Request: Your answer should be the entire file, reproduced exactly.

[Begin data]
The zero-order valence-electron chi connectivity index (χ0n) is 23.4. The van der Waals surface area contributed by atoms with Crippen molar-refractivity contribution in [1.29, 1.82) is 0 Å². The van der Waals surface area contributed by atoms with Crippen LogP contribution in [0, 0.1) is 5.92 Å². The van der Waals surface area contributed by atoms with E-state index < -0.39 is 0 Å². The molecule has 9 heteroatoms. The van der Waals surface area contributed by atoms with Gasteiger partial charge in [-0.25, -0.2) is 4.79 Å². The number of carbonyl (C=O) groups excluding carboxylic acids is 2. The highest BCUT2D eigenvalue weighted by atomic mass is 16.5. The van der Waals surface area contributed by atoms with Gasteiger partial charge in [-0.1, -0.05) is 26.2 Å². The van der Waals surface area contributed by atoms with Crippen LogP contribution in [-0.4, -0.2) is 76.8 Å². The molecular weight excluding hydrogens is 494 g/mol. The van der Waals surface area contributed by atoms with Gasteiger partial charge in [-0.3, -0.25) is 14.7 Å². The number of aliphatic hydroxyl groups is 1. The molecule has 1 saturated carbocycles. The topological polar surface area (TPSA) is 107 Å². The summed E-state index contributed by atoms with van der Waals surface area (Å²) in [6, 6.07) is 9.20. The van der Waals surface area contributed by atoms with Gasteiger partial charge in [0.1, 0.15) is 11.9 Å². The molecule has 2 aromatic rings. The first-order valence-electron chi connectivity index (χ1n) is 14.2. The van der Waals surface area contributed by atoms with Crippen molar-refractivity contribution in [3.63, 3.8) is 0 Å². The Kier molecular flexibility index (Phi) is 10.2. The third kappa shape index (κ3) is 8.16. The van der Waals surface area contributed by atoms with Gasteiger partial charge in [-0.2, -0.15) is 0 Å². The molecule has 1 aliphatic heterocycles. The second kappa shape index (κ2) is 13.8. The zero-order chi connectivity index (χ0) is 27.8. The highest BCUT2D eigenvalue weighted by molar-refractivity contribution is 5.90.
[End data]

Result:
The zero-order valence-electron chi connectivity index (χ0n) is 23.4. The van der Waals surface area contributed by atoms with Crippen molar-refractivity contribution in [1.29, 1.82) is 0 Å². The van der Waals surface area contributed by atoms with Crippen LogP contribution in [0, 0.1) is 5.92 Å². The van der Waals surface area contributed by atoms with E-state index < -0.39 is 0 Å². The molecule has 9 heteroatoms. The van der Waals surface area contributed by atoms with Gasteiger partial charge in [-0.25, -0.2) is 4.79 Å². The number of carbonyl (C=O) groups excluding carboxylic acids is 2. The highest BCUT2D eigenvalue weighted by atomic mass is 16.5. The van der Waals surface area contributed by atoms with Gasteiger partial charge in [-0.1, -0.05) is 26.2 Å². The van der Waals surface area contributed by atoms with Crippen LogP contribution in [-0.4, -0.2) is 76.8 Å². The molecular weight excluding hydrogens is 494 g/mol. The van der Waals surface area contributed by atoms with Gasteiger partial charge in [-0.3, -0.25) is 14.7 Å². The number of aliphatic hydroxyl groups is 1. The molecule has 1 saturated carbocycles. The topological polar surface area (TPSA) is 107 Å². The summed E-state index contributed by atoms with van der Waals surface area (Å²) in [6, 6.07) is 9.20. The van der Waals surface area contributed by atoms with Gasteiger partial charge in [0.1, 0.15) is 11.9 Å². The molecule has 2 aromatic rings. The first-order valence-electron chi connectivity index (χ1n) is 14.2. The van der Waals surface area contributed by atoms with Crippen molar-refractivity contribution in [3.63, 3.8) is 0 Å². The Kier molecular flexibility index (Phi) is 10.2. The third kappa shape index (κ3) is 8.16. The van der Waals surface area contributed by atoms with Gasteiger partial charge in [-0.2, -0.15) is 0 Å². The molecule has 1 aliphatic heterocycles. The second kappa shape index (κ2) is 13.8. The zero-order chi connectivity index (χ0) is 27.8. The highest BCUT2D eigenvalue weighted by molar-refractivity contribution is 5.90.